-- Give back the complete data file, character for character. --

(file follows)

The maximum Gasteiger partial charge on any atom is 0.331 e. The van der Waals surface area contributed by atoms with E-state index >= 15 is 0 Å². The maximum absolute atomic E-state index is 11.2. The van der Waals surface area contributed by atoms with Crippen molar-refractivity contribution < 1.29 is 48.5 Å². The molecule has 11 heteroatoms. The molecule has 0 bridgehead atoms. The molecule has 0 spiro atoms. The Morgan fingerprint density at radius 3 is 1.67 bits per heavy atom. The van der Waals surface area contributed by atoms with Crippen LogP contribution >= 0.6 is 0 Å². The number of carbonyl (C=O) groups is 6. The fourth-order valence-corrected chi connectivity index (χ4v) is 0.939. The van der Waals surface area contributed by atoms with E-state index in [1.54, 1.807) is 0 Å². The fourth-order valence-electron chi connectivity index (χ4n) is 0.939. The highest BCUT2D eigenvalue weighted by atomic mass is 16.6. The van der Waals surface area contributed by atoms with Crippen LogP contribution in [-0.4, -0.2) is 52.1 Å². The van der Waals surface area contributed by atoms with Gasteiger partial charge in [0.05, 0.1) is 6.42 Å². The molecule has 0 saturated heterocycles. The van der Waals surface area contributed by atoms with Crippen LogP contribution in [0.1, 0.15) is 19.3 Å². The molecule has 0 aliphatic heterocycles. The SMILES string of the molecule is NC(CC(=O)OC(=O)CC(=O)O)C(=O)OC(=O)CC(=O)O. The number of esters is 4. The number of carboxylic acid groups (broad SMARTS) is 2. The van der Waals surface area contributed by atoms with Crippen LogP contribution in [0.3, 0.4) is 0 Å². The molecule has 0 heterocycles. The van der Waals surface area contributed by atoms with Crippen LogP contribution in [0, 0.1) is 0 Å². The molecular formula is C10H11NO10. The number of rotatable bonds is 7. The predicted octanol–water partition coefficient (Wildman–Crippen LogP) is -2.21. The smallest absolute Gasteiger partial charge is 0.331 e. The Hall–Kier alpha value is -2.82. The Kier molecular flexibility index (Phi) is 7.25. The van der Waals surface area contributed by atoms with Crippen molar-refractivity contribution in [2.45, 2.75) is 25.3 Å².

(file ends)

The maximum Gasteiger partial charge on any atom is 0.331 e. The van der Waals surface area contributed by atoms with E-state index >= 15 is 0 Å². The maximum absolute atomic E-state index is 11.2. The van der Waals surface area contributed by atoms with Crippen molar-refractivity contribution < 1.29 is 48.5 Å². The molecule has 11 heteroatoms. The molecule has 0 bridgehead atoms. The molecule has 0 spiro atoms. The Morgan fingerprint density at radius 3 is 1.67 bits per heavy atom. The van der Waals surface area contributed by atoms with Crippen LogP contribution >= 0.6 is 0 Å². The number of carbonyl (C=O) groups is 6. The fourth-order valence-corrected chi connectivity index (χ4v) is 0.939. The van der Waals surface area contributed by atoms with E-state index in [1.54, 1.807) is 0 Å². The fourth-order valence-electron chi connectivity index (χ4n) is 0.939. The highest BCUT2D eigenvalue weighted by atomic mass is 16.6. The van der Waals surface area contributed by atoms with Crippen LogP contribution in [-0.4, -0.2) is 52.1 Å². The van der Waals surface area contributed by atoms with Gasteiger partial charge in [0.05, 0.1) is 6.42 Å². The molecule has 0 saturated heterocycles. The van der Waals surface area contributed by atoms with Crippen LogP contribution in [0.1, 0.15) is 19.3 Å². The molecule has 0 aliphatic heterocycles. The SMILES string of the molecule is NC(CC(=O)OC(=O)CC(=O)O)C(=O)OC(=O)CC(=O)O. The number of esters is 4. The number of carboxylic acid groups (broad SMARTS) is 2. The van der Waals surface area contributed by atoms with Crippen LogP contribution in [0.3, 0.4) is 0 Å². The molecule has 0 heterocycles. The van der Waals surface area contributed by atoms with Crippen LogP contribution in [0, 0.1) is 0 Å². The molecular formula is C10H11NO10. The number of rotatable bonds is 7. The predicted octanol–water partition coefficient (Wildman–Crippen LogP) is -2.21. The smallest absolute Gasteiger partial charge is 0.331 e. The Hall–Kier alpha value is -2.82. The Kier molecular flexibility index (Phi) is 7.25. The van der Waals surface area contributed by atoms with Crippen molar-refractivity contribution in [2.45, 2.75) is 25.3 Å².